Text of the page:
FAQ: Heaps: Python - Adding an Element: Heapify Up II

This community-built FAQ covers the “Adding an Element: Heapify Up II” exercise from the lesson “Heaps: Python”.

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Computer Science

Complex Data Structures

FAQs on the exercise Adding an Element: Heapify Up II

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First assignment is:

Inside of .heapify_up() , declare a variable called idx and set it to the last index of the internal list.

I used the below, but it returned incorrectly and told me to use self.count:

idx = self.heap_list[-1]

Why would this not work?

Edited to reflect that it told me to use self.count

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The only reason why I guess this would not work is because the first (and only, after instantiating) element in self.heap_list is “None”, while self.count = 0.

Would you not want to use self.heap_list[-1] because that is “None”?


You are to set it to the last index, not the last element of the list.


while I was working on the heapify up funktion. I thought it would be great to actually see the tree and get a better understanding of what I’m doing.
Therefore I wrote a tree_update helper function. Maybe it can be some help for others as well.

put the maximum idx and you can call it after and before you add a new element to see the chances.
Or you can integrate it into the add and heapify_up function by calling self.tree_update(len(self.heap_list))

On a side note: The function could be smarter, but I tried to name everything that it hopefully is self explaining. Feel free to chance it and feedback of course is always welcome.

def tree_update(self,idx):
	tree_range = range(1,idx+1)
	level_count = (len(tree_range) % 2) +(int((len(tree_range)/2)-1))
	print("\nThis Binary Tree has {levels} levels.".format(levels=(str(level_count))))
	print("Every parent has max. two children.\n")
	new_tree_list = []
	spaces = int(idx)*2

	i = 1
	while level_count > 0:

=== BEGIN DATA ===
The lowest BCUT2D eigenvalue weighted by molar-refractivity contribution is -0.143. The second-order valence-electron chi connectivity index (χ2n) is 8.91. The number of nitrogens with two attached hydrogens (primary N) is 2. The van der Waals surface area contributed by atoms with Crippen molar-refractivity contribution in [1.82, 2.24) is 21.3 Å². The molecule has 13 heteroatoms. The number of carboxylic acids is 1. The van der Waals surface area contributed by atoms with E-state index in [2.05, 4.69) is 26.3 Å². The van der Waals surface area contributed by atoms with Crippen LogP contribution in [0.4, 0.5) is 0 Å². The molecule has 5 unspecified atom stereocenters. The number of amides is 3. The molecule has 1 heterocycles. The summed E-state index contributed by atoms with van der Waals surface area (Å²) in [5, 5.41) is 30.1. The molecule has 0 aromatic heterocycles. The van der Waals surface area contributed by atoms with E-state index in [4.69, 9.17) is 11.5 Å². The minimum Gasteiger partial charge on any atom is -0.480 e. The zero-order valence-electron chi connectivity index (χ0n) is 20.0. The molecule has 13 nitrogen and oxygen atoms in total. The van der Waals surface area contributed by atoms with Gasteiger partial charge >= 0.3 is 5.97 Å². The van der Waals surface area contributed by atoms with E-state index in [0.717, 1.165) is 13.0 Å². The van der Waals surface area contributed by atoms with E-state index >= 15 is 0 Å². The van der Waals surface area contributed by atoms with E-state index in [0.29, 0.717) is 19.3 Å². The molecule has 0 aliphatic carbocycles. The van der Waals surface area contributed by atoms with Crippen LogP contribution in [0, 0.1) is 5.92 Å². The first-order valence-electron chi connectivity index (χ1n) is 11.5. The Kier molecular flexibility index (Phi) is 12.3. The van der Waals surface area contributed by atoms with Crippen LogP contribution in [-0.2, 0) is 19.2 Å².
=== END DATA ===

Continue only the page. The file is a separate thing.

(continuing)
sibbling_list = []
		i = (i + i)
		level_count -= 1

	element_count = 1
	level = 1
	for element in new_tree_list:
		print(("Level: ") + (str(level)) + ("/") + (str(element_count)) + " Child max.")
		print((" ")*(int(spaces)) + (str(element)))
		element_count = (element_count) + (element_count)
		level += 1
		spaces = int(spaces)- (element_count)

min_heap.heap_list = [None, 10, 13, 21, 61, 22, 23, 99] # = 8 elements in list > max idx = 8


idx = len(self.heap_list) - 1

this would count as well, because we need the last index, not the last element

This is the first time to ask. I need a help to understand the swapping line below. Why are the variables on the right side not left side? What does it mean to assign variable to value??

self.heap_list[idx] = parent
self.heap_list[self.parent_idx(idx)] = child

Hi @tera3233728489.

You’re just modifying a single element of the list referred to by self.heap_list using idx as the index. A quick simplified example-

lst = ['a', 'b', 'c']
lst[2] = 'egg'  # modify the reference at index 2
Out: ['a', 'b', 'egg']

So in your example you’re changing self.heap_list at index idx to the name parent and whatever it references.

Why is the following line of code (instruction 4) resulting in “SyntaxError: invalid syntax”?

self.heap_list[idx] = parent

I checked the indentation, made sure there weren’t but spaces, etc., and keeps throwing SyntaxError.

Syntax errors are one of the ones that often occur from an error on a previous line, e.g. unmatched parantheses, missing separators and indentation problems. Try editing out that line and seeing if the error moves somewhere else because there’s a good chance it occurred on a previous line.

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That’s it! There was an unmatched parantheses on the previous line.
Thank you very much!

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I am sorry, I still don’t understand.
I know to find the last index of the heap_list you could type

idx = len(self.heap_list) - 1

My question is how does self.count do the same thing in this case? I thought it was just an internal counter for our minheap